There are many recurring themes in Thomas Hardy’s poetry, but a few main themes are:
- Disappointment and Suffering
Two examples of Hardy’s poems with disappointment and suffering are ‘Neutral Tones’ and ‘I Look into My Glass’. In ‘Neutral Tones’ the writer is looking back at a woman he has fallen out of love with. Love would be another recurring theme throughout this poem, but it is the disappointment that the writer is getting from falling in love. It is a broken love affair. One line that describes the broken love affair is, ‘Over tedious riddles solved years ago’. In ‘I look into My Glass’ the writer is recalling his age and the time that is passing. The idea of ageing is therefore disappointing and it is a rather depressing poem. A line in this poem describing the writer’s ageing is, ‘And view my wasting skin’.
An example with the theme of war is ‘Drummer Hodge’ which is in fact one of Hardy’s most famous poems. There are only a few poems of his with the theme of war. One main feature of this poem is the meter used, which creates a gentle drum beat to commemorate what Drummer Hodge did during the war. Hardy, in his poems with war themes, presents the people as having little control over their fate, so fate is also another theme throughout this poem.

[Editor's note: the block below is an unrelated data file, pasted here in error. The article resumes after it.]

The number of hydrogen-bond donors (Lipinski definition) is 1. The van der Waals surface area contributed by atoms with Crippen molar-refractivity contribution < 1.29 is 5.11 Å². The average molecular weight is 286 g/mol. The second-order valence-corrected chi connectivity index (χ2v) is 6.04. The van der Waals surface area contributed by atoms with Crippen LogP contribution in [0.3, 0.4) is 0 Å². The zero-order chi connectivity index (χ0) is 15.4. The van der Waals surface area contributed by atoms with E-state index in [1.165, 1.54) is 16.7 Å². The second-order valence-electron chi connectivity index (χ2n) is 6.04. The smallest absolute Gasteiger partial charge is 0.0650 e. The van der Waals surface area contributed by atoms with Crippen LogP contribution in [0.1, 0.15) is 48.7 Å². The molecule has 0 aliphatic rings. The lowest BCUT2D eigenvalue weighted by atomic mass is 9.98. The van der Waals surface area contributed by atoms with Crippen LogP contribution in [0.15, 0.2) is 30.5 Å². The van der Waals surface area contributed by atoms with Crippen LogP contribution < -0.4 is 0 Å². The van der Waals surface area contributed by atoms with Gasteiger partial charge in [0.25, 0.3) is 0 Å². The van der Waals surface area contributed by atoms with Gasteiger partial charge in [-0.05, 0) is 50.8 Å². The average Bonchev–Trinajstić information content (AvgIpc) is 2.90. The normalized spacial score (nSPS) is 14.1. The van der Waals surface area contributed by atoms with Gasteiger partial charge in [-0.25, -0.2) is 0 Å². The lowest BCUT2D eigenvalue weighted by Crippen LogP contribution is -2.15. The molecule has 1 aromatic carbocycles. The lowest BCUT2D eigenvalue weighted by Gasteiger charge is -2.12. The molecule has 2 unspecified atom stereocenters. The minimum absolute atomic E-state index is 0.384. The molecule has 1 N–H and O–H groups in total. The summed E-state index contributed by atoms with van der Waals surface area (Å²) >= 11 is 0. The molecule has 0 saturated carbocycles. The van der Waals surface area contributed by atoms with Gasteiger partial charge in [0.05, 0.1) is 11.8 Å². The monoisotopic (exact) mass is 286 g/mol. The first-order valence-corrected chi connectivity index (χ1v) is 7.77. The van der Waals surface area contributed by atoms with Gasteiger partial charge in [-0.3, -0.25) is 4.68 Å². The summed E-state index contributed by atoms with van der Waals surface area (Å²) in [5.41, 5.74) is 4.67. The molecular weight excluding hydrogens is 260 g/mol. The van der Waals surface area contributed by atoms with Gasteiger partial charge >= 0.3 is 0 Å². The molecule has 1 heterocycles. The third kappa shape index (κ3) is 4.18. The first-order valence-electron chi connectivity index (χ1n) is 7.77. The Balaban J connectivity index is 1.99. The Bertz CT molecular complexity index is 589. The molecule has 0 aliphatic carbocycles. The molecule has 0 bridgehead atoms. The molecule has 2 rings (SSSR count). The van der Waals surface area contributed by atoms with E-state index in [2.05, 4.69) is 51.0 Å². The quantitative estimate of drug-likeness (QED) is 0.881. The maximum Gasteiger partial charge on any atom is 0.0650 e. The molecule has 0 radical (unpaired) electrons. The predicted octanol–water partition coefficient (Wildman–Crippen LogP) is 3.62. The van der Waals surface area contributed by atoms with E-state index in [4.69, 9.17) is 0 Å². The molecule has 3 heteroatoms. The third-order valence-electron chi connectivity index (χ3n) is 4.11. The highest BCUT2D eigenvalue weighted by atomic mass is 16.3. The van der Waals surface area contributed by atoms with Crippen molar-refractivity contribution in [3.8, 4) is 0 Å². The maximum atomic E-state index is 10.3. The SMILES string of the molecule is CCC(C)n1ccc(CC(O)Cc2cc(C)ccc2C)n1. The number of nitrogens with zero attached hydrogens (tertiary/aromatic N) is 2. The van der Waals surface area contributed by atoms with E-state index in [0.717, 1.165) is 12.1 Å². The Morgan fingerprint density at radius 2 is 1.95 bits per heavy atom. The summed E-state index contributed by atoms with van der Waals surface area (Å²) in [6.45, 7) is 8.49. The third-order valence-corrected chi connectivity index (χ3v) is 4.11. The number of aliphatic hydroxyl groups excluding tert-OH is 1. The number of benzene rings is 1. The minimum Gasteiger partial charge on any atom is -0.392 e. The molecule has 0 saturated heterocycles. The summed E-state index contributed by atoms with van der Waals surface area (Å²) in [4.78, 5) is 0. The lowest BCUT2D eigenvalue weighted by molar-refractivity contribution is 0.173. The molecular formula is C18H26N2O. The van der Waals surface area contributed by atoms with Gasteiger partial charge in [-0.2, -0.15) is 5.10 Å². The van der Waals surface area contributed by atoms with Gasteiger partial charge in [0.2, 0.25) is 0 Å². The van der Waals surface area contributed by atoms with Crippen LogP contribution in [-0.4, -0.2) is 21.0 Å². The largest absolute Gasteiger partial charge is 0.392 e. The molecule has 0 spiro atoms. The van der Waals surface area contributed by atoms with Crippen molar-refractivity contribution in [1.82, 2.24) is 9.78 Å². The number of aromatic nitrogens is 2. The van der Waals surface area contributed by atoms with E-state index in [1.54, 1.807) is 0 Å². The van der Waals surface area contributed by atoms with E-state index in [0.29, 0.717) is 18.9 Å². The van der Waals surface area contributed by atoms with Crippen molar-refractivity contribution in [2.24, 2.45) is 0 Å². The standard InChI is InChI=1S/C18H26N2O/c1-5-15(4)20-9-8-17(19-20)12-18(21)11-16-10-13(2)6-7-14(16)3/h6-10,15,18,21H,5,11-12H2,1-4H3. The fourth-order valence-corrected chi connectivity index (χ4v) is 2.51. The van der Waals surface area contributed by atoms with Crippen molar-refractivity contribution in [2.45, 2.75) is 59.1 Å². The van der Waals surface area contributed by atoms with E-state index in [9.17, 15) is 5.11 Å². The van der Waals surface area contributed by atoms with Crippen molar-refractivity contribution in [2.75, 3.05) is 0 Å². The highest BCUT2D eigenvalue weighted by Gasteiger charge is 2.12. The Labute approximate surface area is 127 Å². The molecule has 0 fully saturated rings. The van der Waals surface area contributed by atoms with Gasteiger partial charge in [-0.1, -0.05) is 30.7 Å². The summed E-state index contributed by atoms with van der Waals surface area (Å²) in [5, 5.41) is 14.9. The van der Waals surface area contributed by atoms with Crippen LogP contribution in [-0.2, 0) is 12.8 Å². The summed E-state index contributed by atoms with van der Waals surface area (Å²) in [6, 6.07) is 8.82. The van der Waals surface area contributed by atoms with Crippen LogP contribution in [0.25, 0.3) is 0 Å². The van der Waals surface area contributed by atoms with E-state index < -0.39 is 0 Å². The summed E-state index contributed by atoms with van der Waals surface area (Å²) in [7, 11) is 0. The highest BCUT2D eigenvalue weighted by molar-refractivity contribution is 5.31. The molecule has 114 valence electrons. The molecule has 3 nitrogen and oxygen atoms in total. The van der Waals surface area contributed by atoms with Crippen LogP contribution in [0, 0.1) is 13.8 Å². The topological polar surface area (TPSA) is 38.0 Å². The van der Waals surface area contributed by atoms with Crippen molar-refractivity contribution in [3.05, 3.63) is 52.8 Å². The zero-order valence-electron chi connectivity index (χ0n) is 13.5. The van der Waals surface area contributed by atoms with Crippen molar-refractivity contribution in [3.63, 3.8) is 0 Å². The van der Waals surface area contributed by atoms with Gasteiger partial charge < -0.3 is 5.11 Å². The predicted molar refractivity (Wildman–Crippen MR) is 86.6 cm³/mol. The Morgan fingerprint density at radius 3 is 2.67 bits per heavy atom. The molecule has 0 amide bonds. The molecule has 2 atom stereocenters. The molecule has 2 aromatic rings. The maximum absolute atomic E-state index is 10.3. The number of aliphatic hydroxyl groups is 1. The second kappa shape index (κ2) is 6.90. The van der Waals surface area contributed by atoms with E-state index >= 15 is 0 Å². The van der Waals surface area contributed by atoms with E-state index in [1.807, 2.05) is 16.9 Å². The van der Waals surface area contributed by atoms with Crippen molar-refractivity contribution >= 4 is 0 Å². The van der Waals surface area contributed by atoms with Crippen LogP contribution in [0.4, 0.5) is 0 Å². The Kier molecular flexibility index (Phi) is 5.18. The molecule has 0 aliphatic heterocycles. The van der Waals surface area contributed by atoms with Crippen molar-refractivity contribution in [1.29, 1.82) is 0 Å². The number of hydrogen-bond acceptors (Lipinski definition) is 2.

A poem with the theme of nature is ‘The Darkling Thrush’, which is recalling the death of an old century/generation and the beginning of a new one. The thrush is meant to represent this new century, but the irony involved is the fact that this thrush is of an old generation surviving through this change. A line to emphasise the thrush’s age in the new century is, ‘An aged thrush, frail, gaunt, and small’.An aged thrush, frail, gaunt, and small
The theme of love occurs in many of Hardy’s poems, but two examples are ‘The Pine Planters’ and ‘On the Departure Platform’. ‘The Pine Planters’ is based on The Woodlanders, one of Hardy’s novels, which includes in it Marty South’s love for Giles Winterborne. Marty is in love with Giles, but unfortunately not the other way around too. They both work in the woods together, every day. ‘On the Departure Platform’ recalls of a woman of the past yet again, and the separation between the writer and his lover. There is definitely a similarity between his love themed poems, and Hardy is not one to share his emotions.
Fate is a theme which is most obvious in ‘The Convergence of the Twain’. The idea is that the iceberg and ‘The Titanic’ were built for each other so that one day they could converge, ‘In shadowy silent distance grew the Iceberg too’In shadowy silent distance grew the Iceberg too. The sinking of ‘The Titanic’ occurred in April 1912. Hardy thinks that “fate governs us”, and is waiting for us, which is one of the reasons it is a recurring theme throughout his work.
By Laura Kendall